The metal of the staple is another important decision each oboist must make. The majority of oboe, English horn and oboe d'amour staples are made from silver (either solid or plated), nickel-silver (sometimes referred to as "German silver"), bronze or brass. Some oboists have a particular affinity for one kind of metal over the others because of a perceived beneficial quality the metal imparts to the sound. While this most certainly is true with regard to bocals, that has not been my experience with oboe, English horn or oboe d'amour staples. The primary considerations with regard to the metal of your staples are:

1. Is the material and thickness of the metal durable enough to retain its shape during tying and use; and
2. Price

The most malleable and therefore most easily deformable metal is brass. This, along with the fact that staple manufacturers who use brass in their staples also tend to use a very thin tube make brass staples the least sturdy. Brass also will corrode, developing a green patina. This is lovely on the brass dome of a church or cupola, but not so attractive or beneficial for an oboe staple.

An improvement on the brass staple is the bronze staple. Bronze is much stronger and harder than brass and is much more resistant to corrosion as well as deformation. In fact, bronze is stronger and harder than any other common metal alloy except steel. We use Sierra Oboe Staples and English Horn and d'Amour Staples, both of which are made of bronze.

German silver or nickel-silver staples are made from an alloy of copper, zinc and nickel, named for its silver-white color and discovered by a German industrial chemist in the early 19th century. Highly resistant to corrosion, these staples are slightly less easily deformed than bronze staples, depending on the thickness of the tube.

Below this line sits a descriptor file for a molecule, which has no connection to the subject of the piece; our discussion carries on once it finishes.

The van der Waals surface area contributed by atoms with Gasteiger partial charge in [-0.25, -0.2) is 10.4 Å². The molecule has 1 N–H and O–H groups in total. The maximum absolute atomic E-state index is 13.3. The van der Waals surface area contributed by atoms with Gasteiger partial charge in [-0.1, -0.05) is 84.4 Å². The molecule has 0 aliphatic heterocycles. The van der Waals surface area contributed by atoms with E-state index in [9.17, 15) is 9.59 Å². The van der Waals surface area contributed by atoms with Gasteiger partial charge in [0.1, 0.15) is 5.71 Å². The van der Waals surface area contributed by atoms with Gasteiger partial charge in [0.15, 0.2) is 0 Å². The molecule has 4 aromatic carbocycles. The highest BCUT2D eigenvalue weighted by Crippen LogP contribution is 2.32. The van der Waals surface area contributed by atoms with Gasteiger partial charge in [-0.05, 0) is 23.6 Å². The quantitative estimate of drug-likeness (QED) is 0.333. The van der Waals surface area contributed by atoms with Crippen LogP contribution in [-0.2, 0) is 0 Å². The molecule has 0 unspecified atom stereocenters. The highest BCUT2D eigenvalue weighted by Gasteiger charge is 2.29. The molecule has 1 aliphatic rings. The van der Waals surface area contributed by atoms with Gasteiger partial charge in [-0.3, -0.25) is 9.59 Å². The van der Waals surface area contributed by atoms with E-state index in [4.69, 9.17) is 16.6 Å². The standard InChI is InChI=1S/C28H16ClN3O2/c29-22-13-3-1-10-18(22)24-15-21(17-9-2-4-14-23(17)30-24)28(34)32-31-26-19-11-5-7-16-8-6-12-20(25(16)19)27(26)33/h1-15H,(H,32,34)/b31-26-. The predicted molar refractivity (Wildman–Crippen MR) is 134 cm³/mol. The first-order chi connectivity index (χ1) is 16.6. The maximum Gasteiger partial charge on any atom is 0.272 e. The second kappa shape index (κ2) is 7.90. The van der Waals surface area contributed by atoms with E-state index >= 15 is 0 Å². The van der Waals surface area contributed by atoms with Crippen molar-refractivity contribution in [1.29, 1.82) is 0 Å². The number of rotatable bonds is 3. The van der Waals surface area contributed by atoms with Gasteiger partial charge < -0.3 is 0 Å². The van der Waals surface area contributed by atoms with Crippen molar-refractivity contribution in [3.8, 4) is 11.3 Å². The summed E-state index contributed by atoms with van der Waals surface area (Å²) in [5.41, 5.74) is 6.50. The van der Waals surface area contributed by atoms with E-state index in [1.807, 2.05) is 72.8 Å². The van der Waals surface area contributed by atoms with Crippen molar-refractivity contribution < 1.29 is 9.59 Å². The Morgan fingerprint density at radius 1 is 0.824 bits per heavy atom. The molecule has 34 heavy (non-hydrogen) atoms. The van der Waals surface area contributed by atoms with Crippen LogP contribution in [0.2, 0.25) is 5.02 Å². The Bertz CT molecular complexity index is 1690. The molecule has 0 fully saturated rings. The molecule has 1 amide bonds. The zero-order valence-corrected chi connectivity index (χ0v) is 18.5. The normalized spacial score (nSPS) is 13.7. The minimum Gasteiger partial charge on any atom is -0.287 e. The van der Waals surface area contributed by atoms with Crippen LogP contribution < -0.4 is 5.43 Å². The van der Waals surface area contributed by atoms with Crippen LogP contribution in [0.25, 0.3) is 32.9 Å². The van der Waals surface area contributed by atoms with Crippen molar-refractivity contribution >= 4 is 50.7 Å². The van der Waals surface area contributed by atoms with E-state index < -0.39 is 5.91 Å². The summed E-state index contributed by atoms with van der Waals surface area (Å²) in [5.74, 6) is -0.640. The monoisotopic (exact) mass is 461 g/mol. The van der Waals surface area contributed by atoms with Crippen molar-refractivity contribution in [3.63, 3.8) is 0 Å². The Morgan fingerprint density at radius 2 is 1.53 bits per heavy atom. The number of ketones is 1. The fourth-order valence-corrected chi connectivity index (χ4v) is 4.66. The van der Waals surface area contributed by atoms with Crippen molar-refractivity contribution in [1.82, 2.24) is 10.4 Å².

Solid silver staples are beautiful and light-weight but neither of those qualities are required for making a good reed, nor compensate for the fact that they tarnish like all silver and are easily deformed. Being made from a precious metal, they are generally more expensive the other kinds of staples.

Silver-plated staples are nickel-silver tubes with a thin electroplating of silver. They deform and tarnish less easily than solid silver staples. Like solid silver staples, silver-plated staples have an increased cost.

While not as common, staples were once manufactured with a visible "seam" running down their length where two ends of a flat piece of metal were joined to form the tube. This lack of uniformity in the staple would interrupt the vibrations of the reed compared to the more common "seamless" staple. Also, the seam would encourage corrosion and sometimes even start coming apart. Fortunately, the seamless staple is the dominant method of manufacturing oboe staples.

By far the most important aspects of your staples are the aperture or oval at the top of the tube and the shape of the cone. Ideally, the inner dimensions of the staple or "cone" will match and smoothly transition into the cone of the bore of your instrument thus from reed tip to bell, your instrument is one continuous cone. Furthermore, the cone and the oval of the staple must fit closely on your mandrel (see The Right Mandrel for You). While there isn't an absolutely direct correlation, the shape and size of the oval or aperture of the staple will, in large part, determine the shape and size of your blank's opening. The gouge, tying length, shape, diameter and quality of your cane all play roles in your reed opening. The shape of some staple ovals is more pointed, like a football. Some are more rounded like an "O". Extremes in either direction along this shape continuum are to be avoided as your reed openings will not be satisfactory. The size of staple openings is also variable. It is hard to recommend any one shape or size oval as each oboist's individual preferences and reedmaking habits play a large part in determining what works best for him or her. Typically, your private instructor will be your best guide in this matter.

Copyright 2005-2007 David Schast Reed Service & Supply, LLC

David Schast Reed Service & Supply, LLC
213 Church Road, Elkins Park, PA 19027 * (215) 782-CANE

Copyright 2007 David Schast Reed Service & Supply, LLC